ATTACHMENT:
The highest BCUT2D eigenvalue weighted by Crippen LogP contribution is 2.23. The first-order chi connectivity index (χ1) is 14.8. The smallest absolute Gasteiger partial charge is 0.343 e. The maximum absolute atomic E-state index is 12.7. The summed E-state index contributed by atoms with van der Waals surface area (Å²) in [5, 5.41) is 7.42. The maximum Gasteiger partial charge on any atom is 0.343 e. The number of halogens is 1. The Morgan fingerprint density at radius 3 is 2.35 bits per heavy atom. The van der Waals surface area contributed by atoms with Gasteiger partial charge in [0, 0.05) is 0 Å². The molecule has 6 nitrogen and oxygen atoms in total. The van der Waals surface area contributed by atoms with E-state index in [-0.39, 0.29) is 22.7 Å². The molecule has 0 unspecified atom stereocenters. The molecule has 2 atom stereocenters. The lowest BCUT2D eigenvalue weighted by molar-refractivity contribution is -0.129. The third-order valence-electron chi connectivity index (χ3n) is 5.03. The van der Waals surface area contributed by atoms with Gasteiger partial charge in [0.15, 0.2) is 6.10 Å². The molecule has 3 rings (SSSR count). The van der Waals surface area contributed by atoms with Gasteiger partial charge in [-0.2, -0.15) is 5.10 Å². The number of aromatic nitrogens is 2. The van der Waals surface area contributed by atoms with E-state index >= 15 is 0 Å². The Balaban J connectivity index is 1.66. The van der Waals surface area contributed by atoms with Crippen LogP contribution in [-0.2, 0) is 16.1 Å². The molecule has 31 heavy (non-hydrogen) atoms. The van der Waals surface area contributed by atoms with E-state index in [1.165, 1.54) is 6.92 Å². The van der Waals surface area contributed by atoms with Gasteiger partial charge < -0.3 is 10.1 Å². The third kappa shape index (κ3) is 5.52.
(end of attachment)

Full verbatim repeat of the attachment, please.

The highest BCUT2D eigenvalue weighted by Crippen LogP contribution is 2.23. The first-order chi connectivity index (χ1) is 14.8. The smallest absolute Gasteiger partial charge is 0.343 e. The maximum absolute atomic E-state index is 12.7. The summed E-state index contributed by atoms with van der Waals surface area (Å²) in [5, 5.41) is 7.42. The maximum Gasteiger partial charge on any atom is 0.343 e. The number of halogens is 1. The Morgan fingerprint density at radius 3 is 2.35 bits per heavy atom. The van der Waals surface area contributed by atoms with Gasteiger partial charge in [0, 0.05) is 0 Å². The molecule has 6 nitrogen and oxygen atoms in total. The van der Waals surface area contributed by atoms with E-state index in [-0.39, 0.29) is 22.7 Å². The molecule has 0 unspecified atom stereocenters. The molecule has 2 atom stereocenters. The lowest BCUT2D eigenvalue weighted by molar-refractivity contribution is -0.129. The third-order valence-electron chi connectivity index (χ3n) is 5.03. The van der Waals surface area contributed by atoms with Gasteiger partial charge in [0.15, 0.2) is 6.10 Å². The molecule has 3 rings (SSSR count). The van der Waals surface area contributed by atoms with Gasteiger partial charge in [-0.2, -0.15) is 5.10 Å². The number of aromatic nitrogens is 2. The van der Waals surface area contributed by atoms with E-state index >= 15 is 0 Å². The Balaban J connectivity index is 1.66. The van der Waals surface area contributed by atoms with Crippen LogP contribution in [-0.2, 0) is 16.1 Å². The molecule has 31 heavy (non-hydrogen) atoms. The van der Waals surface area contributed by atoms with E-state index in [1.165, 1.54) is 6.92 Å². The van der Waals surface area contributed by atoms with Gasteiger partial charge < -0.3 is 10.1 Å². The third kappa shape index (κ3) is 5.52.